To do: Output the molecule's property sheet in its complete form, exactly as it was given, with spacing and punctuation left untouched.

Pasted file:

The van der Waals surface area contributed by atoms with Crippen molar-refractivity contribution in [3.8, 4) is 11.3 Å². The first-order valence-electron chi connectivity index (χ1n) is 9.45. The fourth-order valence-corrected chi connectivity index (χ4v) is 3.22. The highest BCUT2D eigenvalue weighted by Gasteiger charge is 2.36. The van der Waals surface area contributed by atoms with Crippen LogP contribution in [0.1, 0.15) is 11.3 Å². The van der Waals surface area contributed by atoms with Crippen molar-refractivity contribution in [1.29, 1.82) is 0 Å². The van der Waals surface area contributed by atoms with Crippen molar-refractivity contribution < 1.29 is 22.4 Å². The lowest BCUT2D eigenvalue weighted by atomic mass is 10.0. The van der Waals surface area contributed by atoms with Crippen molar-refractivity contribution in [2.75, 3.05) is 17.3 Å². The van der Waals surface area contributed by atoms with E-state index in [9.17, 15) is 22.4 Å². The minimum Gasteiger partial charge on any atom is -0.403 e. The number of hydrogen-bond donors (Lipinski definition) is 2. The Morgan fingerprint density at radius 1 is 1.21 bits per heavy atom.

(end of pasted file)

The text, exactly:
The van der Waals surface area contributed by atoms with Crippen molar-refractivity contribution in [3.8, 4) is 11.3 Å². The first-order valence-electron chi connectivity index (χ1n) is 9.45. The fourth-order valence-corrected chi connectivity index (χ4v) is 3.22. The highest BCUT2D eigenvalue weighted by Gasteiger charge is 2.36. The van der Waals surface area contributed by atoms with Crippen LogP contribution in [0.1, 0.15) is 11.3 Å². The van der Waals surface area contributed by atoms with Crippen molar-refractivity contribution in [1.29, 1.82) is 0 Å². The van der Waals surface area contributed by atoms with Crippen molar-refractivity contribution < 1.29 is 22.4 Å². The lowest BCUT2D eigenvalue weighted by atomic mass is 10.0. The van der Waals surface area contributed by atoms with Crippen molar-refractivity contribution in [2.75, 3.05) is 17.3 Å². The van der Waals surface area contributed by atoms with E-state index in [9.17, 15) is 22.4 Å². The minimum Gasteiger partial charge on any atom is -0.403 e. The number of hydrogen-bond donors (Lipinski definition) is 2. The Morgan fingerprint density at radius 1 is 1.21 bits per heavy atom.